“It really kind of makes sense about where we are today
… we are a nation
of immigrants …
we need to be the standard
bearers of fairness”
Sandra Antongiorgi’s new single, America La Hermosa, will play when the credits roll at the end of F*** Your Hair, One City Films’ 2018 documentary about Chicago-based microbrewery 5 Rabbit Cervecería. Recorded at Chicago’s Noisefloor, the song is a Spanish version of America The Beautiful.
Antongiorgi, a Chicago-based musician and visual artist, translated the original 1893 verse by Wellesley College English professor Katharine Lee Bates specifically for the film.
“It’s a song that I love, but it’s kind of like old English,” she explains. “When you interpret lyrics like that, you may have a sentence that’s short in English and really long in Spanish.”
The music video for the song features a montage of murals painted on walls and buildings in Chicago’s Pilsen neighborhood. Antongiorgi, who collaborated with other artists to complete several of them, appears within the backdrop of traffic and pedestrians who help make the area one of the Windy City’s most thriving and diverse locales.
AMERICA LA HERMOSA | SANDRA ANTONGIORGI
F*** Your Hair is a documentary about how 5 Rabbit Cervecería changed one of its signature brews from “Trump’s Golden Ale” to “Chinga Tu Pelo” in 2015. The decision was prompted by then-candidate Trump’s disparaging remarks about Mexican immigrants during a campaign speech.
The former brand, “Trump’s Golden Ale,” was sold to bars, restaurants, and the Trump Hotel itself. “Chinga Tu Pelo” is a protest beer with a name that translates to “f— your hair.”
“We wanted a classic American song to capstone the film,” says F*** Your Hair producer Nick Jenkins. “The lyrics begin right after (5 Rabbit partner) Andres Araya finishes reflecting on this movement that he helped create.”
Noting that, “the beauty of this country is its diversity,” he continues, “we kept coming back to America the Beautiful.”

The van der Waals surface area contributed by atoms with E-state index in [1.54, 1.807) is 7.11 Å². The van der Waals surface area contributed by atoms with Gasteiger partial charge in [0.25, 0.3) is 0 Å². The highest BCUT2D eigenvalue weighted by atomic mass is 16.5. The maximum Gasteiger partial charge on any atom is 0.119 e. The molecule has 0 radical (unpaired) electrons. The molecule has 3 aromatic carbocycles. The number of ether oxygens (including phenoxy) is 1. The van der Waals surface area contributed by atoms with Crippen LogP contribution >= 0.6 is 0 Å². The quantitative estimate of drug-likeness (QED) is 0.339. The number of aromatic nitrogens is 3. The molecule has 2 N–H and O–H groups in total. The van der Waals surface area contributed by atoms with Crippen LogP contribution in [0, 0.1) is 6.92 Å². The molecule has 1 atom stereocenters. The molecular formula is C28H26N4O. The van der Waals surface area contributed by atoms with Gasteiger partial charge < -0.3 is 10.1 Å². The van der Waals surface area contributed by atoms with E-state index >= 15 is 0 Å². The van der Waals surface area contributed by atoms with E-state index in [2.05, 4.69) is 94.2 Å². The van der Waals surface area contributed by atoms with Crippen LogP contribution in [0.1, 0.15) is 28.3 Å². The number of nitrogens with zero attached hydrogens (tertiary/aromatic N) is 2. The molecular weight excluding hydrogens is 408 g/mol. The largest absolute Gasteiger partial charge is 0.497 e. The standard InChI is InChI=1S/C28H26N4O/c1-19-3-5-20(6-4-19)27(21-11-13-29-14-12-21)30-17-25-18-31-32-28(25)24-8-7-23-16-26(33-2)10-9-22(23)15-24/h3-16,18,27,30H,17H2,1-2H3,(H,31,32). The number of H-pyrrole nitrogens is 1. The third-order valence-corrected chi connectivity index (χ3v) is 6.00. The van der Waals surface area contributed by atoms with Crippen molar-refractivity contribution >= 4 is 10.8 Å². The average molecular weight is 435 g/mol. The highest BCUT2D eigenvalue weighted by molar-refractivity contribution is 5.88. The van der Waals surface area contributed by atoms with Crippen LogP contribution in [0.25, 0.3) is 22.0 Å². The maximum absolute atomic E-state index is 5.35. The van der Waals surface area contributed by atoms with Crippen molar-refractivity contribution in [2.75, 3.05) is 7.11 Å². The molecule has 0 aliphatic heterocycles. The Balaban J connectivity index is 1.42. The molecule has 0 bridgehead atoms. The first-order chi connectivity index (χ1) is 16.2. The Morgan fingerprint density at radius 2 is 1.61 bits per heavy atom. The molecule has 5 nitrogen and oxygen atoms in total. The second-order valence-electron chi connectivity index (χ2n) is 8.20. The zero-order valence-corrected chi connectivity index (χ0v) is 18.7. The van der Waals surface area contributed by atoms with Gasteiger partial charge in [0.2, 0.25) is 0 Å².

Jenkins and Antongiorgi were introduced by Matt Rico, Production Manager at the Evanston live music hall, Space. When he pitched the idea to her, Antongiorgi was already familiar with Chinga Tu Pelo.
“I remember reading about the beer and thinking, ‘oh that’s cool and it’s smart,’” she recalls.
As a native Puerto Rican who moved with her family to Chicago when she was young, Antongiorgi also remembered Trump’s severely unflattering and categorically untruthful remarks about Mexican immigrants that got the whole thing started.
“They’re bringing drugs, they’re bringing crime, they’re rapists,” said the future President of the United States.
“When I heard those comments, I felt angry,” she says. “I was hurt.”
When she saw a nearly completed version of the film, she was pleased.
“The way it was edited and directed, they built on the personalities of the owners,” she says. “It has this humor to it, but you still see the gravity of the situation.”
Antongiorgi originally memorized America The Beautiful when she was a Chicago grade school student. At the time, the song struck her as, “a really sweet composition.”
Her passion for the song remained high while she translated the lyrics, but her take on it grew more nuanced. Ultimately, she concluded that America The Beautiful “really kind of makes sense about where we are today.”
“When I got to verse three or four, it talks about the cities that America was building despite the human tears,” she continues. “I thought about the Native Americans. It was like: hey this is our land now. Despite all the wars and how it was acquired, God Bless America.”
For the music, Noisefloor composer Devin Delaney created a track that mirrored the frustration caused by the notorious Executive-level disrespect while commemorating “5 Rabbit’s entrepreneurship” and laying a foundation “for Sandra to vent all of that intense emotion.”
“It needed to feel like a protest and celebration all at the same time,” he explains. “To me, we’re collectively pissed off because we love this country and hate what Trumpism is doing to it.”
Collaborating with Antongiorgi and guitarist Manuel Sanchez, he pulled from garage rock, punk, protest songs and Latinx rock to create a track that goes from sweet to rowdy in a little over two minutes.
Antongiorgi brings the closing refrain to an emotional crescendo.
“When I was singing, ‘America! America!’ I was thinking, ‘wake up, we can do better, we are a nation of immigrants,’” she recalls. “We need to be the standard bearers of fairness.”